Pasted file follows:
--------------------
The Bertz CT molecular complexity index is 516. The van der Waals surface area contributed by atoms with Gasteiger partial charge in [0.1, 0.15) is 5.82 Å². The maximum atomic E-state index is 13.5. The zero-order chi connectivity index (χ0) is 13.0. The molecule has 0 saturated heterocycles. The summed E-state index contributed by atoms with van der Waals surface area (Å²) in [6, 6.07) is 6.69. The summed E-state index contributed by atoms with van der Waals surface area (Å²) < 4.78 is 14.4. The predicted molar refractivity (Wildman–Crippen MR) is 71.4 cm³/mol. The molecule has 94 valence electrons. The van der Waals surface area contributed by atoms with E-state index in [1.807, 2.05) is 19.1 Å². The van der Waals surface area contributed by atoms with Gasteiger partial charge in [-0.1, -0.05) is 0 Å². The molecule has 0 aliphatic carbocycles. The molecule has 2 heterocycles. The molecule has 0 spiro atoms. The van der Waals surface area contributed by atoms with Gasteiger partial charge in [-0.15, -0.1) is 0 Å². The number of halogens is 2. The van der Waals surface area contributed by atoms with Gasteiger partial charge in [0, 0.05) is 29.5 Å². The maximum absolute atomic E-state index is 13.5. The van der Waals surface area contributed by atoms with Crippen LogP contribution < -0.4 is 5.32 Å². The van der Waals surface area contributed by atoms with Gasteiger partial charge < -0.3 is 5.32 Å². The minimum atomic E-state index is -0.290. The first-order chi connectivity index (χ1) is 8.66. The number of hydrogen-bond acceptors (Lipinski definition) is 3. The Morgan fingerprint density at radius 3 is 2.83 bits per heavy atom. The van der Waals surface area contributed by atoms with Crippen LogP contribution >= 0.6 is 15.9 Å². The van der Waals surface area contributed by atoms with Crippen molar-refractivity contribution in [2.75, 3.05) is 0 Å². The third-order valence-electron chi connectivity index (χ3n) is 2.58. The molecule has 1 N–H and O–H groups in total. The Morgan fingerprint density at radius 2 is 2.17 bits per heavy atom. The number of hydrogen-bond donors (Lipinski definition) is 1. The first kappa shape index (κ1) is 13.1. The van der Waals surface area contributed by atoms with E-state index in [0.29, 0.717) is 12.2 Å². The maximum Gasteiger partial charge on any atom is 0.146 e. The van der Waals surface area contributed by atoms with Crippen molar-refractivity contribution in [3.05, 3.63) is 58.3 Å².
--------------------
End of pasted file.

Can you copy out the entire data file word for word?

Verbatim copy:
The Bertz CT molecular complexity index is 516. The van der Waals surface area contributed by atoms with Gasteiger partial charge in [0.1, 0.15) is 5.82 Å². The maximum atomic E-state index is 13.5. The zero-order chi connectivity index (χ0) is 13.0. The molecule has 0 saturated heterocycles. The summed E-state index contributed by atoms with van der Waals surface area (Å²) in [6, 6.07) is 6.69. The summed E-state index contributed by atoms with van der Waals surface area (Å²) < 4.78 is 14.4. The predicted molar refractivity (Wildman–Crippen MR) is 71.4 cm³/mol. The molecule has 94 valence electrons. The van der Waals surface area contributed by atoms with E-state index in [1.807, 2.05) is 19.1 Å². The van der Waals surface area contributed by atoms with Gasteiger partial charge in [-0.1, -0.05) is 0 Å². The molecule has 0 aliphatic carbocycles. The molecule has 2 heterocycles. The molecule has 0 spiro atoms. The van der Waals surface area contributed by atoms with Gasteiger partial charge in [-0.15, -0.1) is 0 Å². The number of halogens is 2. The van der Waals surface area contributed by atoms with Gasteiger partial charge in [0, 0.05) is 29.5 Å². The maximum absolute atomic E-state index is 13.5. The van der Waals surface area contributed by atoms with Crippen LogP contribution < -0.4 is 5.32 Å². The van der Waals surface area contributed by atoms with Gasteiger partial charge < -0.3 is 5.32 Å². The minimum atomic E-state index is -0.290. The first-order chi connectivity index (χ1) is 8.66. The number of hydrogen-bond acceptors (Lipinski definition) is 3. The Morgan fingerprint density at radius 3 is 2.83 bits per heavy atom. The van der Waals surface area contributed by atoms with Crippen LogP contribution >= 0.6 is 15.9 Å². The van der Waals surface area contributed by atoms with Crippen molar-refractivity contribution in [2.75, 3.05) is 0 Å². The third-order valence-electron chi connectivity index (χ3n) is 2.58. The molecule has 1 N–H and O–H groups in total. The Morgan fingerprint density at radius 2 is 2.17 bits per heavy atom. The number of hydrogen-bond donors (Lipinski definition) is 1. The first kappa shape index (κ1) is 13.1. The van der Waals surface area contributed by atoms with E-state index in [0.29, 0.717) is 12.2 Å². The maximum Gasteiger partial charge on any atom is 0.146 e. The van der Waals surface area contributed by atoms with Crippen molar-refractivity contribution in [3.05, 3.63) is 58.3 Å².